Department of Education Awards “i3” Grants
On August 4, the U.S. Department of Education announced the highest rated applicants for grants under the Investing in Innovation Fund (“i3”). Under i3, grants are awarded to applicants with a demonstrated record of improving student achievement to support expansion of and investment in innovative practices that close achievement gaps, decrease dropout rates, increase graduation rates, or increase college enrollment and completion rates. Among a pool of 1,698 applicants, 49 were selected as the “highest rated,” including several education foundations and non-profits, universities, and local school districts.
In order to become an official grantee, each applicant has until September 8, 2010, to provide evidence it has secured the required 20 percent funding match from the private sector. In the event one of the named applicants does not secure matching funds, the next highest applicant may then be eligible for a grant. Once the matching requirement is met, the Department will announce the final amount awarded to each grantee.
Three types of grants may be awarded: scale-up, validation, and development grants. Scale-up grants provide funds to scale up practices, strategies, or programs backed by strong evidence (defined in the grant application) that these practices and strategies will significantly improve student achievement or meet the other purposes of the grant. Scale-up grant recipients will receive larger levels of funding than the other grantees. Validation grants will support practices and strategies that show promise but for which there is only moderate evidence, and development grants support new, relatively untested programs that appear to have high-potential but need further systematic study.
This program, funded through the American Recovery and Reinvestment Act of 2009 (ARRA), is available to local school districts (LEA), consortia of LEAs, and non-profit organizations partnering with school districts. The president has requested additional funding under the regular appropriations process for Fiscal Year 2011, after the ARRA funds expire. However, unless Congress provides funds to continue the program, this may be the one and only round of grants awarded.
LDA Continues Work on Eliminating Toxic Chemicals
Led by Maureen Swanson, Director of LDA’s Healthy Children Project, the Learning Disabilities Association of America is putting its considerable advocacy efforts behind the Toxic Chemicals Safety Act of 2010 ( H.R. 5820). The bill, sponsored by Rep. Rush (D-IL), was introduced in July, and the House Energy and Commerce Committee held a hearing on July 29. The unusually fast move to a hearing indicates the importance placed on passing this bill by committee chairman Henry Waxman (D-CA) and his colleagues.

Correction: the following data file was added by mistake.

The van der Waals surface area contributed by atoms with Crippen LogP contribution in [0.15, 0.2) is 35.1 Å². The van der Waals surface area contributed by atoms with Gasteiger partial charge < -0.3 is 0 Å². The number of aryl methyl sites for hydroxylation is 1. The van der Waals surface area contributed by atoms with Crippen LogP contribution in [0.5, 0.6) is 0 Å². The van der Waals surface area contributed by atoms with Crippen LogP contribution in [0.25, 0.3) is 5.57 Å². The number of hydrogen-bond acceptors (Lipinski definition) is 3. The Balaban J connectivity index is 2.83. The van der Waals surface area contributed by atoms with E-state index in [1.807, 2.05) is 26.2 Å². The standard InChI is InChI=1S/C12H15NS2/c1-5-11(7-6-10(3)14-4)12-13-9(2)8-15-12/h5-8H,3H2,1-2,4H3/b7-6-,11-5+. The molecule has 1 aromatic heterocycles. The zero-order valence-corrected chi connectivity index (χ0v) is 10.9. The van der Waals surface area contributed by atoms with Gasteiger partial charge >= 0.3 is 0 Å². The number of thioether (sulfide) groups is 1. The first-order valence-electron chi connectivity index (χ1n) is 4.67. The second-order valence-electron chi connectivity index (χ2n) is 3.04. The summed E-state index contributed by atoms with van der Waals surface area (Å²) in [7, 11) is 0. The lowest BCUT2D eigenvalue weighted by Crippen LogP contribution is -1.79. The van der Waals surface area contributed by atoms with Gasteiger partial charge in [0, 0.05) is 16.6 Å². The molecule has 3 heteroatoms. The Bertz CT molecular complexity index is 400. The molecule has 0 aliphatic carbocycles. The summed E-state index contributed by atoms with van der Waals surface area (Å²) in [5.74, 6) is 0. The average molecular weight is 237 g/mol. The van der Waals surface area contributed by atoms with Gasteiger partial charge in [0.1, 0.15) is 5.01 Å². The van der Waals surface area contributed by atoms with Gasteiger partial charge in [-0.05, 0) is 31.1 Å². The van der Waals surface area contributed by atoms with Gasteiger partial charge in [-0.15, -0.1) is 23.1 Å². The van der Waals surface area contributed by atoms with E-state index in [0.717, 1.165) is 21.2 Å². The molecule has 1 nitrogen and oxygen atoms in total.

A recent study from University of Texas researchers, as well as other U.S. studies, documents the use of toxic flame retardant chemicals in the manufacture of electronics carpet, upholstery, building materials, and children’s pajamas. The Texas study shows American babies are exposed to far higher amounts of fire retardants than babies in Europe, where some of these chemicals have already been banned. In the United States, only California and Maine have acted to restrict the use of these chemicals.
Polybrominated diphenyl esters, or PBDEs, have been found to migrate from the manufactured products into household dust, into the food chain, and into newborns’ cord blood and breast milk. Scientists have discovered that neurotoxic chemicals such as PBDEs can impair attention, learning, memory, and behavior in laboratory animals at surprisingly low levels. It appears these chemicals can be passed through breast milk, but also to unborn fetuses where neurotoxins have the most significant impact.
Children are particularly vulnerable to harm from toxic chemical exposures. From conception through early childhood, their brains and bodies are rapidly developing. During this period, miniscule amounts of toxic chemicals can cause irreparable harm to the fetal or infant brain Ã¢â‚¬“ at levels much lower than those affecting an adult. Recent studies also show that exposure to certain chemicals in utero can wreak havoc with the body’s hormonal system and cellular development, potentially setting the stage for the later onset of cancer or reproductive problems.
The Toxic Chemicals Safety Act would require chemical companies to demonstrate that chemicals are safe before they arrive in the marketplace, a major departure from current practice. In addition, the legislation would also require chemical manufacturers to provide basic health and safety information for all chemicals as a condition of remaining on or entering the market. This bill would update the Toxic Substances Control Act, under which the Environmental Protection Agency has been able to require testing on only around 200 of the 80,000 chemicals produced and used in the United States. Of those 200, only five chemicals have been regulated under the current law.
LDA’s Research Committee and the Healthy Children Project will lead the organization’s advocacy efforts to ensure children are protected from the harmful effects of neurotoxic chemicals. As new information is available, it will be reported in News in Brief and on the LDA website.